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Scholarly Impact Research Guide

This guide provides information and instruction on the different types of metrics used to evaluate and locate one's scholarly metrics.

Intro to Altmetrics

Altmetrics are statistics sourced from the social web that can be used to help you understand the many ways that your work has had an impact with other scholars, the public, policy makers, practitioners, and more. They are useful supplementary measures of impact, best used in tandem with traditional measures like citation counts. Together, the two types of metrics can illustrate the full impact of your work.

Since Altmetrics is a general term, there are many different types of alternative metrics one can collect such as:

Boosting, Using, and Tracking Altmetrics

People tend to cite, tweet, blog, bookmark, and view work that they can access online. So start sharing your work!

Here are some places you can share your work:

  • Articles, Books & Book Chapters: publish with open access journals or university presses, or archive your work* on subject repositories (ArXiv, SSRN, PeerJ Preprints, BioRxiv), and general repositories (Figshare & Zenodo)
  • Data: general repositories (Figshare & Zenodo) and subject repositories (ICPSR, PDB, TreeBase, KNB, and more) offer both discoverability and preservation services for research data
  • Software: GitHub is a popular software development platform that interfaces with Figshare and Zenodo to archive issue DOIs for software; Bitbucket and Sourceforge are also used to share software
  • Slides: Slideshare, Speakerdeck, and Figshare
  • Posters: Figshare, and Zenodo
  • Videos: Vimeo, Youtube, and Figshare
  • Figures: Figshare, Flickr, and Instagram Peer Reviews: Publons, PubPeer, and ScienceOpen ​

* Before publicly posting your articles and books, be sure you have the rights to do so. More information on your rights as an author can be found on the SPARC website.

An increasing number of researchers are using altmetrics to help document the varied impacts of their work in their CVs, tenure & promotion dossiers, and grant and job applications. 

TIP: When using altmetrics to document your impact, keep in mind that context is very important for making the numbers you list meaningful. So, rather than include raw counts of your article's metrics:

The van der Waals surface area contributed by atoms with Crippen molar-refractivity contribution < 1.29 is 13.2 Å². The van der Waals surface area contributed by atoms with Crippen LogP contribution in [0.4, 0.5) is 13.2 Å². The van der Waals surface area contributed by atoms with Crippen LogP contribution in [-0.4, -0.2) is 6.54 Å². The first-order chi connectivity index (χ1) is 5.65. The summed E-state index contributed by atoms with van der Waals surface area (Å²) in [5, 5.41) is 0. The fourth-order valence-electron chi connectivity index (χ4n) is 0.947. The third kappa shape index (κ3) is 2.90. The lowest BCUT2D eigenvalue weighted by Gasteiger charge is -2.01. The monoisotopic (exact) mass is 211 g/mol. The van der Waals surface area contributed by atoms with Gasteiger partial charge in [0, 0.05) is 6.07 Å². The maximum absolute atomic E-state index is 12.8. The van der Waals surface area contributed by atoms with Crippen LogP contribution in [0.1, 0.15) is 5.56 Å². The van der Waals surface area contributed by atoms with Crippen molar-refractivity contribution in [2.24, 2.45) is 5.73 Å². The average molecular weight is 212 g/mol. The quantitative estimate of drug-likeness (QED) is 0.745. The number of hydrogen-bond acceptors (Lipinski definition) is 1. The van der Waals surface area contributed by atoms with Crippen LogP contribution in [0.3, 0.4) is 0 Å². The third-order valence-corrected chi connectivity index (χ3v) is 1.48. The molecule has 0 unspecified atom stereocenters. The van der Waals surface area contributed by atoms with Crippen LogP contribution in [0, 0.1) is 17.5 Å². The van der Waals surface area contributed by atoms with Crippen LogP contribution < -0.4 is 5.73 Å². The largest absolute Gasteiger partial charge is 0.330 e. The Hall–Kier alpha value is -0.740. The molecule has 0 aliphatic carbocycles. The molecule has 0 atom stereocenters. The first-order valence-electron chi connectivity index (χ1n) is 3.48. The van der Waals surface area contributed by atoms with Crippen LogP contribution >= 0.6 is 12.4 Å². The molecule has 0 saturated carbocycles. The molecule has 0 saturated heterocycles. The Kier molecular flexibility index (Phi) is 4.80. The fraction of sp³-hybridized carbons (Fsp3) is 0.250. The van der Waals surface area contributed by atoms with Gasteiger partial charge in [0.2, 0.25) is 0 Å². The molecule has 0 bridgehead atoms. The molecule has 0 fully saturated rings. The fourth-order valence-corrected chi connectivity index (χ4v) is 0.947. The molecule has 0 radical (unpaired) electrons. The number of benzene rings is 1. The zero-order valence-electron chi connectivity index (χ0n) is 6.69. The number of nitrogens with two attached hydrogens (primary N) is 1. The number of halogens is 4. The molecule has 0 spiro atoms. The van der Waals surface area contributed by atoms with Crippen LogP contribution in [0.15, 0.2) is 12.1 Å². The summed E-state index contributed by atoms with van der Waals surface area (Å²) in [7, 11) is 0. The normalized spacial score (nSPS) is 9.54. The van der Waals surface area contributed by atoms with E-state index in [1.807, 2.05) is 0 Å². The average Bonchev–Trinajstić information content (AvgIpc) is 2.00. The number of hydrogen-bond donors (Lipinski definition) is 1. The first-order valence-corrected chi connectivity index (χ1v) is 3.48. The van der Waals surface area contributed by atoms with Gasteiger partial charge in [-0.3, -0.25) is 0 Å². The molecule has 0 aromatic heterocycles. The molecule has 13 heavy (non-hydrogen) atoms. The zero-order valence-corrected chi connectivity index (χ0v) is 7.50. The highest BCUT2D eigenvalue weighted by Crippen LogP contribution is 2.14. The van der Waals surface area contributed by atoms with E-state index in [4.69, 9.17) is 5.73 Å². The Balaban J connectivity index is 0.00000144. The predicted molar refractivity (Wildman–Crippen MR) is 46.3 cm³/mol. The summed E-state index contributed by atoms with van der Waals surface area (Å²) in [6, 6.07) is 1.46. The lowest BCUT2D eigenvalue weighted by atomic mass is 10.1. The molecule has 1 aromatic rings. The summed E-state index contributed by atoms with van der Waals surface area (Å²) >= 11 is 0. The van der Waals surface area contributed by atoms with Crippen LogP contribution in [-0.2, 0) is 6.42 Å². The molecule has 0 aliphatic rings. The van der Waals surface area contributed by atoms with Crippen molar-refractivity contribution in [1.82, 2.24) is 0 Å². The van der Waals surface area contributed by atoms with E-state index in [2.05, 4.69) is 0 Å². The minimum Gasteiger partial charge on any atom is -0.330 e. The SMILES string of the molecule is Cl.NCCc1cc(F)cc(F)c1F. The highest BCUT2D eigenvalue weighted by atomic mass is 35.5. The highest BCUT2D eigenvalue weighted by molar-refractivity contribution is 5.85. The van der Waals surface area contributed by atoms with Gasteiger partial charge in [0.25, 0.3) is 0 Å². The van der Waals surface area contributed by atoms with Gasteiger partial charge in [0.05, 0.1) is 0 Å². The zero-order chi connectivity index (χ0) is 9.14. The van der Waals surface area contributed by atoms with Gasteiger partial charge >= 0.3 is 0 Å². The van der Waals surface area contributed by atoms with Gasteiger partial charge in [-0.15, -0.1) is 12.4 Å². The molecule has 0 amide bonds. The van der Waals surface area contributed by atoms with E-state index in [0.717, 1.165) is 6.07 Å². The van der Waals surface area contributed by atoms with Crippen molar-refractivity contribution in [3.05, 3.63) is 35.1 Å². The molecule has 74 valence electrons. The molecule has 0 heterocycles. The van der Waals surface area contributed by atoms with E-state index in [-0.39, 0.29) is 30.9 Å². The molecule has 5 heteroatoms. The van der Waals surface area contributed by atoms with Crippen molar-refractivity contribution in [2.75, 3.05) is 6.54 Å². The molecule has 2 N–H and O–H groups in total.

Author, A. (2015). "Title." Journal name. doi:10.000/10.100x
Citations: 4 / Twitter mentions: 21 / Mendeley bookmarks: 91 / Blog mentions: 12

...you should provide contextual information that communicates to your viewer how your paper or other research output has performed relative to others' papers/outputs:

Author, A. (2015). "Title." Journal name. doi:10.000/10.100x
Citations: 4 - listed in the 98th percentile of Biology research published in 2015 on Impactstory.
Other impact metrics: listed on Altmetric.com as being in the 96th percentile of papers published in Journal name and the 87th percentile of papers published in 2015.
International impact: this paper has been mentioned, bookmarked, or viewed in at least 43 countries, according to Impactstory.

TIP: Qualitative data is also a good way to provide context for the attention your work has received. You can find full-text mentions of your work using altmetrics services, and include them in your website, CV, or dossier like so:

Author, A. (2015). "Title." Journal name. doi:10.000/10.100x
Paper covered by more than 100 media outlets worldwide, including The Wall Street Journal and The Guardian.
Recommended on 12 research blogs, putting it in the 99th percentile of Biology publications published in 2015. Was described as "a breakthrough study on examples" by prominent genetics and evolution researcher Rosie Redfield.

Using in CVs & Resumes

Ethan White, Ecology, Utah State University

Scott Ross, Conservation Biology, Oklahoma State University

Screencap of a resume that includes the statement "Paper ranked #62 globally on Altmetric 2013 top 100 of academic research"

Marie Soressi, Archaeology, Centre Archéologique d'Orléans/Max Planck Institute for Evolutionary Anthropology

Credits:  Brandi Tuttle, Duke University Medical Center Library & Archives for allowing me to use some information from her  Publication Metrics Guide

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